"Scientific advances have greatly reduced previous uncertainties about recent global warming. Ground-station measurements have shown a warming trend of ~0.85 °C since 1880, a trend consistent with (1) retreat of northern hemisphere snow and Arctic sea ice; (2) greater heat storage in the ocean; (3) retreat of most mountain glaciers; (4) an ongoing rise in global sea level; and (5) proxy reconstructions of temperature change over past centuries from archives that include ice cores, tree rings, lake sediments, boreholes, cave deposits, and corals." (October 2006; revised April 2010, March 2013, April 2015).
Intergovernmental Panel on Climate Change:Synthesis Report Summary for Policymakers
“Human influence on the climate system is clear, and recent anthropogenic emissions of green-house gases are the highest in history. Recent climate changes have had widespread impacts on human and natural systems. “Warming of the climate system is unequivocal, and since the 1950s, many of the observed changes are unprecedented over decades to millennia. The atmosphere and ocean have warmed, the amounts of snow and ice have diminished, and sea level has risen.” (2014)
International academies joint statement:Global response to climate change
"Climate change is real. There will always be uncertainty in understanding a system as complex as the world’s climate. However, there is now strong evidence that significant global warming is occurring." (2005, national academies of science of Brazil, China, France, Germany, India, Italy, Japan, Russia, United Kingdom, United States)
U.S. Global Change Research Program: Highlights of the Findings of the U.S. Global Change Research Program Climate Science Special Report
“Based on extensive evidence, … it is extremely likely that human activities, especially emissions of greenhouse gases, are the dominant cause of the observed warming since the mid-20th century. For the warming over the last century, there is no convincing alternative explanation supported by the extent of the observational evidence.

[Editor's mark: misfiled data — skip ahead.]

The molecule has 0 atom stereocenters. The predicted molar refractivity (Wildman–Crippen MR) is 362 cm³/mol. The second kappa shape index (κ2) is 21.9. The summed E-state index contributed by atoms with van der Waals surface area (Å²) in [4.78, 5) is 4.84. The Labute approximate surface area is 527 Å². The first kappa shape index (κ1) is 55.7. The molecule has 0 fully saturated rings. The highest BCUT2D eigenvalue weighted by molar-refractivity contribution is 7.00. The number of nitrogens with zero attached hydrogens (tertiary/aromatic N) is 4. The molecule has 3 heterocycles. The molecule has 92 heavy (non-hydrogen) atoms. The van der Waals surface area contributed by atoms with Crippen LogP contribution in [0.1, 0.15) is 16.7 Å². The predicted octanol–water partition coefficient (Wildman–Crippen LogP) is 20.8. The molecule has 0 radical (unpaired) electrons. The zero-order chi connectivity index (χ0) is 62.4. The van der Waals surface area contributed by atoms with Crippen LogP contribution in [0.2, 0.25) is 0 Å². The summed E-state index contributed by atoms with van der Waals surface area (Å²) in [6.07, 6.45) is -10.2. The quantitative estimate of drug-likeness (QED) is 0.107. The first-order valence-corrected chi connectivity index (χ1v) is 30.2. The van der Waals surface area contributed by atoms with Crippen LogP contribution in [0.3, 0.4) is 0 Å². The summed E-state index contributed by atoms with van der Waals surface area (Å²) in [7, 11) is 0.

“In addition to warming, many other aspects of global climate are changing, primarily in response to human activities. Thousands of studies conducted by researchers around the world have documented changes in surface, atmospheric, and oceanic temperatures; melting glaciers; diminishing snow cover; shrinking sea ice; rising sea levels; ocean acidification; and increasing atmospheric water vapor.” (November 2017)
U.S. National Academy of Sciences: Understanding and Responding to Climate Change
"The scientific understanding of climate change is now sufficiently clear to begin taking steps to prepare for climate change and to slow it." (2008)
Image: IPCC AR5
Image: IPCC Assesment Report 5 Cover
Scientific consensus on climate change.
Illustration: John Cook
Yale Program on Climate Communication
Image: David Harp
The 97% consensus on global warming
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What the science says...
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That humans are causing global warming is the position of the Academies of Science from 80 countries plus many scientific organizations that study climate science. More specifically, around 95% of active climate researchers actively publishing climate papers endorse the consensus position.
Consensus on Consensus - Cook et al. (2016)
Authors of seven climate consensus studies — including Naomi Oreskes, Peter Doran, William Anderegg, Bart Verheggen, Ed Maibach, J. Stuart Carlton, and John Cook — co-authored a paper that should settle the expert climate consensus question once and for all. The two key conclusions from the paper are:
1) Depending on exactly how you measure the expert consensus, it’s somewhere between 90% and 100% that agree humans are responsible for climate change, with most of our studies finding 97% consensus among publishing climate scientists.
2) The greater the climate expertise among those surveyed, the higher the consensus on human-caused global warming.
Expert consensus results on the question of human-caused global warming among the previous studies published by the co-authors of Cook et al. (2016). Illustration: John Cook. Available on the SkS Graphics page
Scientific consensus on human-caused global warming as compared to the expertise of the surveyed sample. There’s a strong correlation between consensus and climate science expertise. Illustration: John Cook. Available on the SkS Graphics page